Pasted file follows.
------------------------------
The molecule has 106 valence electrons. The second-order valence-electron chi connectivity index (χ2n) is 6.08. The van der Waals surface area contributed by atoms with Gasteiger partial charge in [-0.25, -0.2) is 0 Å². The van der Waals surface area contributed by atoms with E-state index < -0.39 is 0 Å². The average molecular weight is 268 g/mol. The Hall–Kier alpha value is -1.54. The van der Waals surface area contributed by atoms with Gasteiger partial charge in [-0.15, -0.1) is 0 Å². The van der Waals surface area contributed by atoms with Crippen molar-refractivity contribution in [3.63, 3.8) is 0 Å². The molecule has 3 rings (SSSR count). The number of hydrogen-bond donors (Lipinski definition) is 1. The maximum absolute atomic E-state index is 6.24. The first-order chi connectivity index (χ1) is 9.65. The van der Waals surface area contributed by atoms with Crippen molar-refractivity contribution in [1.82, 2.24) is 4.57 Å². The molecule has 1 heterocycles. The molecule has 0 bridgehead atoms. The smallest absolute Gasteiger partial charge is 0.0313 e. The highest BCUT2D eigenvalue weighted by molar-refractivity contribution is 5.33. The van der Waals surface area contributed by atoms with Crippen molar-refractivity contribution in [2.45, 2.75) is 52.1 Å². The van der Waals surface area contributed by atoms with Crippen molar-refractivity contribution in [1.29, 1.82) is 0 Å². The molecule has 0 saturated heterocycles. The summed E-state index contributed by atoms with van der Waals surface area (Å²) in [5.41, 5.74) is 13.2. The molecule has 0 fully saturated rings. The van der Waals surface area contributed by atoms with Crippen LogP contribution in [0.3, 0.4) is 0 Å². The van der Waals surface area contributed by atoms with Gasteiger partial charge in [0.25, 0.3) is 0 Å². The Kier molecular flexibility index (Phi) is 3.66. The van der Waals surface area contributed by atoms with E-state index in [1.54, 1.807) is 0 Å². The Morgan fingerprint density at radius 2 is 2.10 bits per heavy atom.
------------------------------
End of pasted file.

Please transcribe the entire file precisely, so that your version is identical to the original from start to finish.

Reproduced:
The molecule has 106 valence electrons. The second-order valence-electron chi connectivity index (χ2n) is 6.08. The van der Waals surface area contributed by atoms with Gasteiger partial charge in [-0.25, -0.2) is 0 Å². The van der Waals surface area contributed by atoms with E-state index < -0.39 is 0 Å². The average molecular weight is 268 g/mol. The Hall–Kier alpha value is -1.54. The van der Waals surface area contributed by atoms with Gasteiger partial charge in [-0.15, -0.1) is 0 Å². The van der Waals surface area contributed by atoms with Crippen molar-refractivity contribution in [3.63, 3.8) is 0 Å². The molecule has 3 rings (SSSR count). The number of hydrogen-bond donors (Lipinski definition) is 1. The maximum absolute atomic E-state index is 6.24. The first-order chi connectivity index (χ1) is 9.65. The van der Waals surface area contributed by atoms with Crippen molar-refractivity contribution in [1.82, 2.24) is 4.57 Å². The molecule has 1 heterocycles. The molecule has 0 bridgehead atoms. The smallest absolute Gasteiger partial charge is 0.0313 e. The highest BCUT2D eigenvalue weighted by molar-refractivity contribution is 5.33. The van der Waals surface area contributed by atoms with Crippen molar-refractivity contribution in [2.45, 2.75) is 52.1 Å². The van der Waals surface area contributed by atoms with Crippen molar-refractivity contribution in [1.29, 1.82) is 0 Å². The molecule has 0 saturated heterocycles. The summed E-state index contributed by atoms with van der Waals surface area (Å²) in [5.41, 5.74) is 13.2. The molecule has 0 fully saturated rings. The van der Waals surface area contributed by atoms with Crippen LogP contribution in [0.3, 0.4) is 0 Å². The van der Waals surface area contributed by atoms with Gasteiger partial charge in [0.25, 0.3) is 0 Å². The Kier molecular flexibility index (Phi) is 3.66. The van der Waals surface area contributed by atoms with E-state index in [1.54, 1.807) is 0 Å². The Morgan fingerprint density at radius 2 is 2.10 bits per heavy atom.